For analysis by electron microscopy, murine hearts from I/R 30/90 mice were used (n=3). The hearts were fixed after annexin-V–biotin labeling of the heart with 2% paraformaldehyde and 0.2% glutaraldehyde in Apoptest binding buffer. After sectioning, the samples were sucrose-infiltrated as follows: 1 mol/L sucrose in 0.1 mol/L sodium phosphate buffer for several hours, followed by 2 mol/L sucrose with 15% polyvinylpyrrolidone (molecular weight 25 000) in 0.1 mol/L sodium phosphate buffer for at least 24 hours. The sucrose-infiltrated samples were vitrified in liquid nitrogen. The vitrified samples were transferred to Eppendorf cups containing methanol with 0.5% uranyl acetate at −90°C. After freeze substitution at several temperature steps (−90°C, −70°C, −50°C, and −30°C; each step for at least 8 hours), the samples were embedded in Lowicryl HM20 (Electron Microscopy Sciences) and polymerized at −30°C under indirect UV light for 24 hours, followed by direct UV light at ambient temperature for 48 hours. The samples were cut into ultrathin sections (≈70 nm) by using a Reichert-Jung Ultracut, followed by immunolabeling (at ambient temperature) as follows: grids were placed on drops of PBS with 50 mmol/L glycine for 15 minutes, transferred to blocking buffer (PBS containing 5% [wt/vol] BSA, 10% [vol/vol] newborn calf serum, 0.1% [vol/vol] cold water fish skin (CWFS) gelatin (Sigma) and 1% [vol/vol] goat normal serum) for 30 minutes, washed 3 times on drops of labeling buffer (PBS containing 0.1% [wt/vol] BSA and 0.2% [wt/vol] BSA-c), incubated with rabbit anti-biotin IgG (Chemicon International) for 60 minutes, washed 6 times for 5 minutes on drops of labeling buffer, incubated with goat anti-rabbit IgG (Aurion) conjugated with 10 nm gold diluted at 1:20 for 60 minutes, washed 6 times for 5 minutes on drops of labeling buffer, washed 5 times for 5 minutes on drops of plain PBS, postfixed for 5 minutes on drops of PBS containing 2.5% glutaraldehyde, washed once with PBS for 5 minutes, washed 5 times for 2 minutes on drops of Milli Q water (Millipore) and contrasted with 15% uranyl acetate in 50% ethanol for 10 minutes, followed by a 5-minute lead citrate staining. The labeled sections were air-dried and examined in a Philips CM 10 microscope at 80 keV.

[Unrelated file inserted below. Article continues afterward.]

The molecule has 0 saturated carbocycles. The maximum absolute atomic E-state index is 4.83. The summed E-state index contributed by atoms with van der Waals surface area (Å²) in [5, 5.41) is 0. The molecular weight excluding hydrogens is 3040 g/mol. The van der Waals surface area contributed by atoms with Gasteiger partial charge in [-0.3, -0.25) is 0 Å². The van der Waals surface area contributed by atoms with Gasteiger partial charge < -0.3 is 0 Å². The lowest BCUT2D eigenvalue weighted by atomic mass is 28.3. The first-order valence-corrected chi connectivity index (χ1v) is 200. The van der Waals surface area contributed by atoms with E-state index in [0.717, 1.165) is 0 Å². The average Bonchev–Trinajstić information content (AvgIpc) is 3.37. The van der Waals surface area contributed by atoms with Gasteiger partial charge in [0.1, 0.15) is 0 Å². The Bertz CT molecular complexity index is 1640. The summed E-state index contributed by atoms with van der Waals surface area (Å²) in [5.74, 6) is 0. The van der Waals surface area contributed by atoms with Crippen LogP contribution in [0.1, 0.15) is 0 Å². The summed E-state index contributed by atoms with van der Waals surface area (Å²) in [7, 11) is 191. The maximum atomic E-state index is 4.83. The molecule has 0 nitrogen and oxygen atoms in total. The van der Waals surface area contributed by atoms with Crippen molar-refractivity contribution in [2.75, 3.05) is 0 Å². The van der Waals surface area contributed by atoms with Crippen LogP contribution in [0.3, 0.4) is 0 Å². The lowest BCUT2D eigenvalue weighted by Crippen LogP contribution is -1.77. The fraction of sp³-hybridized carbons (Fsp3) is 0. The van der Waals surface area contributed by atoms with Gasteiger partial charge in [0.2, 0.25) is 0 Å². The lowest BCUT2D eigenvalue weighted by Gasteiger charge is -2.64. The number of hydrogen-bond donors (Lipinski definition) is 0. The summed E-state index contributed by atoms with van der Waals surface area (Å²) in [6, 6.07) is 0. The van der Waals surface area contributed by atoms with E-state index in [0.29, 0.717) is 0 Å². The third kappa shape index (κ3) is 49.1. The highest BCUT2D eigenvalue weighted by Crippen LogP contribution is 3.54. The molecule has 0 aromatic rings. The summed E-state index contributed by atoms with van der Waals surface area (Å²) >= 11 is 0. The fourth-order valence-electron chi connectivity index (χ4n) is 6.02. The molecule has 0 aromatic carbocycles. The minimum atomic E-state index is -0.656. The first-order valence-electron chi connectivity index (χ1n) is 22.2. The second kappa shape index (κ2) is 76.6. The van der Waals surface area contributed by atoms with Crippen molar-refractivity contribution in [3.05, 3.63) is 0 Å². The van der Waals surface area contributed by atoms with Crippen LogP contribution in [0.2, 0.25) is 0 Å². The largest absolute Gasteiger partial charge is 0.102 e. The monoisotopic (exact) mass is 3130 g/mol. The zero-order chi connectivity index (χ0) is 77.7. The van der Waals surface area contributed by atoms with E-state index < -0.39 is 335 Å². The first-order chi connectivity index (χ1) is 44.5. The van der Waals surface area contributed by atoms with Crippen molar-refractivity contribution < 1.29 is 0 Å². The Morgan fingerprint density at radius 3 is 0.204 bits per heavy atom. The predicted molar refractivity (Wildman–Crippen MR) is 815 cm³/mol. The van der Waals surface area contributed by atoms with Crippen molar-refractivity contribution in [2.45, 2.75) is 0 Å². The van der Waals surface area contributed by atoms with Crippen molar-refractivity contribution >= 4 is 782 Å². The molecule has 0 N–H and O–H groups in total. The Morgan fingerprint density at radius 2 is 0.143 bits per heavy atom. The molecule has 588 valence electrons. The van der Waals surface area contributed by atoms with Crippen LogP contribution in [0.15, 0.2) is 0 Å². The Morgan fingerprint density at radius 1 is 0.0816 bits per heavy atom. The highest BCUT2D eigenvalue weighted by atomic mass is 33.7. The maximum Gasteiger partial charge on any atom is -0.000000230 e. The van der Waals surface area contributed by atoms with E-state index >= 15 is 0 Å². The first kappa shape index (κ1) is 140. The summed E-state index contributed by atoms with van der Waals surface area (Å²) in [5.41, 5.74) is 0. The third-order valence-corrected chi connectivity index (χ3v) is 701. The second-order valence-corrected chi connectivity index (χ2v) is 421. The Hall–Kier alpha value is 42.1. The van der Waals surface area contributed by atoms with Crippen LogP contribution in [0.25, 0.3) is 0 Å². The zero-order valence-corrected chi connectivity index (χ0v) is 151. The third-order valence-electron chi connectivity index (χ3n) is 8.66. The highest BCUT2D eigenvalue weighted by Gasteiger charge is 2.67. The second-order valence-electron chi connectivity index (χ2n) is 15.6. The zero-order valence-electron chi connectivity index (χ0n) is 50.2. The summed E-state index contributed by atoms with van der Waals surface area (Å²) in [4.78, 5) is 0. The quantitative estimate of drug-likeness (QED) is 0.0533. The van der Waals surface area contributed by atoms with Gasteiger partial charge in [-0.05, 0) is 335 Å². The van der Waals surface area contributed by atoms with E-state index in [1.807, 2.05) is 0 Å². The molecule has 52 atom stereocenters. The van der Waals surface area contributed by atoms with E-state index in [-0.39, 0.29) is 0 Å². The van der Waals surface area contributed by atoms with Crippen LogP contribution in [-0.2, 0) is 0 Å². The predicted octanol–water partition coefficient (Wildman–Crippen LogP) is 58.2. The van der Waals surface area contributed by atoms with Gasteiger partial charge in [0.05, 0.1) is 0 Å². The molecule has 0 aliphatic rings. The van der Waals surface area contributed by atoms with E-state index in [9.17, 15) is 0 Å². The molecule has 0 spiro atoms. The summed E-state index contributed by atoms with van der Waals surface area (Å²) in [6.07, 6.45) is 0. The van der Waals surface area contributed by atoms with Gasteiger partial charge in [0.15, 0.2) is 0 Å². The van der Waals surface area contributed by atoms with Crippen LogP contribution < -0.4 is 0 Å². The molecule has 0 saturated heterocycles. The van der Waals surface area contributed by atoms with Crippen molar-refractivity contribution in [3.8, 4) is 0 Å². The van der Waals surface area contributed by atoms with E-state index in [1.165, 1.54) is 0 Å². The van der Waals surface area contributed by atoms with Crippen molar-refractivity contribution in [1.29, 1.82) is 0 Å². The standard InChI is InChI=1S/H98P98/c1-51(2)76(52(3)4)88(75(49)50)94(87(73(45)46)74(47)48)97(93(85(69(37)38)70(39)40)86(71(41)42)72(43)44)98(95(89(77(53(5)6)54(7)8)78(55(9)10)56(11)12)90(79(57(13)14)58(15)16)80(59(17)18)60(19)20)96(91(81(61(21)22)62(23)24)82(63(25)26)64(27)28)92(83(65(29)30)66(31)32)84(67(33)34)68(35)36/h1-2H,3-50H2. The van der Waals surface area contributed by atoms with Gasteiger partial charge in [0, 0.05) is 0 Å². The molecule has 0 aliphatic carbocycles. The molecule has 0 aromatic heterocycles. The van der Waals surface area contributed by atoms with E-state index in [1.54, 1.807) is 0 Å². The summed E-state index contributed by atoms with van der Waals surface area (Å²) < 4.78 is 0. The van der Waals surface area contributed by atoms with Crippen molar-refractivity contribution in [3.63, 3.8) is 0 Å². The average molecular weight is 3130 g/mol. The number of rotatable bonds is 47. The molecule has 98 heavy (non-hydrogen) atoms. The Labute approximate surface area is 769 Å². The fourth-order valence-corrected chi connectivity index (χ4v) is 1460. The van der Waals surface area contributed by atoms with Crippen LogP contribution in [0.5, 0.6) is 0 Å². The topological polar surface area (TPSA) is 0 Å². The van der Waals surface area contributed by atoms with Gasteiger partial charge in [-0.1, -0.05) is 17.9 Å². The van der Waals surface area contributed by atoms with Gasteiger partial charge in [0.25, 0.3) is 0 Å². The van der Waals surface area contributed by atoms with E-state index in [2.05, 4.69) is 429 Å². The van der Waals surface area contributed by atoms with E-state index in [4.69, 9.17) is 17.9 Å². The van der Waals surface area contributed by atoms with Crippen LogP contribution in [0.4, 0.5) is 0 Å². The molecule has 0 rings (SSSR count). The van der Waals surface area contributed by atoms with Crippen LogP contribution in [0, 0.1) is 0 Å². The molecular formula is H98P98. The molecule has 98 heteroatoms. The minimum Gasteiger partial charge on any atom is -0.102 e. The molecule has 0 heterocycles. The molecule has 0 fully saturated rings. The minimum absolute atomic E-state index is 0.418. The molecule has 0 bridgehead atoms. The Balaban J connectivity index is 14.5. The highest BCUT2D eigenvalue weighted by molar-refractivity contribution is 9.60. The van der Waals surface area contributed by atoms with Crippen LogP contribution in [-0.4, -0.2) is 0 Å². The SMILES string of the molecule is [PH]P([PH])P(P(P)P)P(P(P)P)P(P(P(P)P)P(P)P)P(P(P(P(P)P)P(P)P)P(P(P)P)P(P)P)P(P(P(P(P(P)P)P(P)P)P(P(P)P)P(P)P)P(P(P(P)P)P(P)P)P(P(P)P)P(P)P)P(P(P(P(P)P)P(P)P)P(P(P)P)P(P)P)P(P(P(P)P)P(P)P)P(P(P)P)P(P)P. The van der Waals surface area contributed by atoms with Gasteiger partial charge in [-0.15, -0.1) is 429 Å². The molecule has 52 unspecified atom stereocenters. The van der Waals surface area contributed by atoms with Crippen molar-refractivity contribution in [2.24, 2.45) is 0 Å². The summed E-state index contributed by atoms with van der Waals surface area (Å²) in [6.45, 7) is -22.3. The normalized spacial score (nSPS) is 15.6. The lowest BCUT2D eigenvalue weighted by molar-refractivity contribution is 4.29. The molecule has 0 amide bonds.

Data are presented as mean±SD. To compare differences between groups, the Student t test (Bonferroni correction) was performed by using SPSS software.